February 14, 2018

UN Peacekeepers for Ukraine: Mantra in a Deadlock

Reuters/Scanpix
Ukrainian President Petro Poroshenko attends a U.N. Security Council meeting on peacekeeping at the 72nd United Nations General Assembly at U.N. headquarters in New York, U.S., September 20, 2017.
Ukrainian President Petro Poroshenko attends a U.N. Security Council meeting on peacekeeping at the 72nd United Nations General Assembly at U.N. headquarters in New York, U.S., September 20, 2017.

The topic of bringing UN peacekeeping forces to the east of Ukraine is once again making rounds these days, even though the “mantra” itself is quite old.

The report, prepared by Richard Gowan, an expert on the United Nations at Columbia University on the order of the former Secretary General of NATO Anders Fogh Rasmussen, states that the UN mission in Ukraine should consist of approximately 20,000 military personnel and 4,000 policemen.

However, they should be from non-NATO states.

“The operation would need a mix of some European countries, such as Sweden, countries with a track record in peacekeeping, such as Brazil, and countries that have Russia’s trust, such as Belarus”, states the author of the report.

Let us recall some simple and obvious stages of the discussion related to this issue and its main prerequisites.

The most important prerequisite is that Russia is insisting that it is not a party to the conflict, demanding that Ukraine fulfils its conditions on a unilateral basis: the recognition of political subjectivity of the so-called DPR and LPR; amending the Constitution of Ukraine, turning it into a federation; complete criminal and political amnesty to the Ukrainian collaborators of Russia and their participation in the elections for local and central authorities of Ukraine.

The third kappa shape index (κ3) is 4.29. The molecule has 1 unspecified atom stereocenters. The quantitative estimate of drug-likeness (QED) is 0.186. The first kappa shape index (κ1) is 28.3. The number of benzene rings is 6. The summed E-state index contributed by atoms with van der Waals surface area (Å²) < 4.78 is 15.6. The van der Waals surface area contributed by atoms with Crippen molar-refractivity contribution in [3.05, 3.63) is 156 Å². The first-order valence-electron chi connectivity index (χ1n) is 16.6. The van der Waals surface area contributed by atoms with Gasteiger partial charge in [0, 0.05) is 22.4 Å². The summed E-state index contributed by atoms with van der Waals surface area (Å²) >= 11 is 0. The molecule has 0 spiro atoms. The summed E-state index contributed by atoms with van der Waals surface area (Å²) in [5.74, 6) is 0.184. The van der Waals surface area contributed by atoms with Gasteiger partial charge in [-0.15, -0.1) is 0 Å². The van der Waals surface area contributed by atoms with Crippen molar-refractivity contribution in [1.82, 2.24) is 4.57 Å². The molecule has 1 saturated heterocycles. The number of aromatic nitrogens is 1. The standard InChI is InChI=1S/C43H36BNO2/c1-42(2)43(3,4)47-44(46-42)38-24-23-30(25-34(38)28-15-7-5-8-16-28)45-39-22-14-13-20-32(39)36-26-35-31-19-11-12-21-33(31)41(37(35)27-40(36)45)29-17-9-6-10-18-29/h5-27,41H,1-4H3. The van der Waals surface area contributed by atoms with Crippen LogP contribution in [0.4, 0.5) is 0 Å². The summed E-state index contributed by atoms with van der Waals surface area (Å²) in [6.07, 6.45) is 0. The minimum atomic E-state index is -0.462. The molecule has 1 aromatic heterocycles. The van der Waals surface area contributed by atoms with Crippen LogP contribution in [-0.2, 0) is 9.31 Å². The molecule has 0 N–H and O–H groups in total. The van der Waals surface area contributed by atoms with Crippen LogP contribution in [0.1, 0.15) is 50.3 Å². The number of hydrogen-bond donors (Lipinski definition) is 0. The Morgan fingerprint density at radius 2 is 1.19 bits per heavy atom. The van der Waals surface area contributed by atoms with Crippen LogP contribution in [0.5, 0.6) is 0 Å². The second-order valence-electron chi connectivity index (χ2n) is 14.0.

In fact, these are the same conditions which caused the beginning and continuation of Russian armed aggression, occupation, and annexation of the territory of Ukraine. The terms of surrender being imposed on Ukrainian authorities are unfeasible at the very least because such a decision (if it is indeed adopted for some reason) will lead to an acute internal crisis in Ukraine, which is something Russia is very well aware of.

Minsk protocols were drawn up with those political and military requirements in mind. After that, talks started about the expansion of the OSCE mission, which eventually culminated in a discussion about “UN peacekeepers”—something completely pointless from a practical point of view.

1. The practice of bringing in UN peacekeeping forces is only efficient when military operations actually stop. They have not stopped in Ukraine— there is still an ongoing low intensity conflict. Following this logic, they should be brought into the Crimea and located next to the Russian occupation troops, but all of the high European powers choose to avoid the issue of the Crimea zealously, even though the Russian aggression started in February 2014 with the occupation of the Crimea.